Documentation is an important part of the process to improve the social impact of your company with your suppliers. Especially in agricultural chains, it takes time and effort to solve social issues, and your buyers know this. It is very important to keep records of what you do, including your checks of the supply chain and what you do to solve any issues you find. Even if your chain still has unresolved issues, it is good to be able to show that you are trying to solve them. If the issue is not very serious, this may be enough for your buyer.


  • Check the criteria of some standards in Standardsmap. Check which criteria must be met immediately and start working on those as soon as possible. If you buy from several smallholder farmers, check the standards for Fairtrade. If you have your own farms, compare the SMETA audit, Amfori BSCI and SA8000.
  • Help your small farmers to create a cooperative. If you can deal with a cooperative instead of with individual farmers, it will be easier for you to do other things like looking at risks and organising training in good agricultural practices.
  • If you are a rice exporter, look at The Sustainable Rice Platform. This platform has standards to guarantee sustainability in the whole supply chain of rice. These standards are internationally recognised by rice buyers in Europe.

5. Comply with international human rights standards

European companies have to follow rules that mean that they are responsible for any human rights violations in their supply chains. This means that exporters who can demonstrate their strong commitment to human rights are more likely to be able to do business with buyers, especially with larger companies.

Some risks for human rights violations apply to all agricultural chains, including grains, pulses and oilseeds. For example, products grown on family farms have the risk of child labour and very low wages, which can cause poverty. Day labourers, seasonal workers and migrant workers also have more risk of working in unsafe conditions.

If your supply chain has these types of risks factors, it may violate more human rights than just these ones. To deal with that risk, and to be able to have a long-term business relationship with European buyers, you should check your supply chain and solve the issues.

For example, ETI Sweden did a study that showed that there is a high risk of child labour and forced labour in the production of sesame seeds in Sudan. The risk factors in this case are:

  • smallholder farmers are the main producers, and intermediaries pay them very low amounts;
  • there are a lot of immigrant seasonal workers.

The study recommended that buyers who buy sesame seeds from Sudan should check and investigate their specific supply chain, and they should also investigate the risk of buying the seeds from other sources.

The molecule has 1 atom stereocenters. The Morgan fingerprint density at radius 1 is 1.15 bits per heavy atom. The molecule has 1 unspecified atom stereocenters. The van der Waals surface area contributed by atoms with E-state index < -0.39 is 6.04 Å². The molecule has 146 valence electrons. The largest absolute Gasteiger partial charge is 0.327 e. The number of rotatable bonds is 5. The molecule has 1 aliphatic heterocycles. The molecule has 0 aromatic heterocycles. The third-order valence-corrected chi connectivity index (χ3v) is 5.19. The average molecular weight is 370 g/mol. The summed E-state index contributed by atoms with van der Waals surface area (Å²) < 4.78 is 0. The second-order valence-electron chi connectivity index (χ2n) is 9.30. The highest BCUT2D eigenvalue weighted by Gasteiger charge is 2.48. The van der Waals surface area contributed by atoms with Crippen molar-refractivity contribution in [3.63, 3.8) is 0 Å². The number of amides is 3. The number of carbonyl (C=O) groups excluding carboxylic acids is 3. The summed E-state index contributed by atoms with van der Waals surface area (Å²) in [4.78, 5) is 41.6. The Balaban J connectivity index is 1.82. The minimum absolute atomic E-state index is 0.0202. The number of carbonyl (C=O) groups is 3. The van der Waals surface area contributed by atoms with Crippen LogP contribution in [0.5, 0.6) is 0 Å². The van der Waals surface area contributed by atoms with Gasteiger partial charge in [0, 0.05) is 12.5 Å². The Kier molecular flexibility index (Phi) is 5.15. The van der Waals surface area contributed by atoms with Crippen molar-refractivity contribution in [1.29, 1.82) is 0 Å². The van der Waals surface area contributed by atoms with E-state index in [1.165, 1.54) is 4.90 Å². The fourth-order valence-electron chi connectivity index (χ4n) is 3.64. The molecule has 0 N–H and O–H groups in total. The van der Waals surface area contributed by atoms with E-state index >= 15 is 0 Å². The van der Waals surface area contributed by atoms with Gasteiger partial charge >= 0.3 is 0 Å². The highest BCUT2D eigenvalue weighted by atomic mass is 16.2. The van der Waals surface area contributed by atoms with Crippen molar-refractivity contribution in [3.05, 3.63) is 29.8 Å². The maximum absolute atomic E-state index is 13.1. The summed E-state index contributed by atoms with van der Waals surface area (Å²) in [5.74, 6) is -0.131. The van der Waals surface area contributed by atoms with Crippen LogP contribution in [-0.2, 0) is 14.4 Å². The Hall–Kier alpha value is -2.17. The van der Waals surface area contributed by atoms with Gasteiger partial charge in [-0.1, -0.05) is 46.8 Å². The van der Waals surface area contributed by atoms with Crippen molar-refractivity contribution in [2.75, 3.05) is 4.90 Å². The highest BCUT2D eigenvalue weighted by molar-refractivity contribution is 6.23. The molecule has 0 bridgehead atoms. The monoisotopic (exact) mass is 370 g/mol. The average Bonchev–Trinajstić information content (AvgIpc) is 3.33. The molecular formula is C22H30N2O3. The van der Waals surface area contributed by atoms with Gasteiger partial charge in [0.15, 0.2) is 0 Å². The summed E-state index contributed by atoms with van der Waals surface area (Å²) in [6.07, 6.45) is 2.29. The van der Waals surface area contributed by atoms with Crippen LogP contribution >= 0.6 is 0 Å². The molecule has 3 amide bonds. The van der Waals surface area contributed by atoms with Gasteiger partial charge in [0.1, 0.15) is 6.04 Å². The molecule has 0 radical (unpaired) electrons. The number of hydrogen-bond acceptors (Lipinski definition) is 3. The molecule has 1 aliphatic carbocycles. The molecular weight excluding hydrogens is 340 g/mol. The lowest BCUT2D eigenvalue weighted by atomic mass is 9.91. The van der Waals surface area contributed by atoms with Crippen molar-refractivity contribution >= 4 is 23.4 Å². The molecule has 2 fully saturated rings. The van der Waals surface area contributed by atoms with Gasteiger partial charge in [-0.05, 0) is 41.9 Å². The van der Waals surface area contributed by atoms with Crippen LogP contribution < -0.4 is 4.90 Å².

However, supply chains are different in different countries, regions and products, so it is important to look at your own supply chain and find out what your own risks are. The OECD (Organisation for Economic Co-operation and Development) has a guideline for responsible agricultural supply chains. This guideline can help you to make your own due diligence plan to find and solve human rights violations.

European Union (EU) – Corporate Sustainability Due Diligence Directive (CSDDD)

The EU is discussing the CSDDD. This directive aims to force companies to deal with the environmental and human rights impacts of their operations.

It requires companies to carefully check their own activities and the activities of their daughter companies and the people and companies in their value chains. Companies will need to create and implement plans to prevent negative impacts, make sure that their business partners commit to compliance and check to confirm that they meet the standards that have been set. Sectors that are seen as ‘high risk’, for example agriculture and the food industry, may face stricter rules.

We expect the CSDDD to apply to EU companies with more than 250 employees and a net worldwide turnover of €40 million or more. Non-EU companies will be included if they have a net turnover of more than €150 million, with at least €40 million generated within the EU. Non-compliant companies may face compliance orders or have to pay large fines, based on their turnover.

Even if the directive does not directly apply to exporters, it may apply to the importer or the retailer. Exporters who want to sell to companies in Europe will have to prove that they do not cause a risk to the sustainability of their buyers. If you want to be able to give your buyer the information they need to comply with this directive, you need to know your own supply chain and solve any serious risks.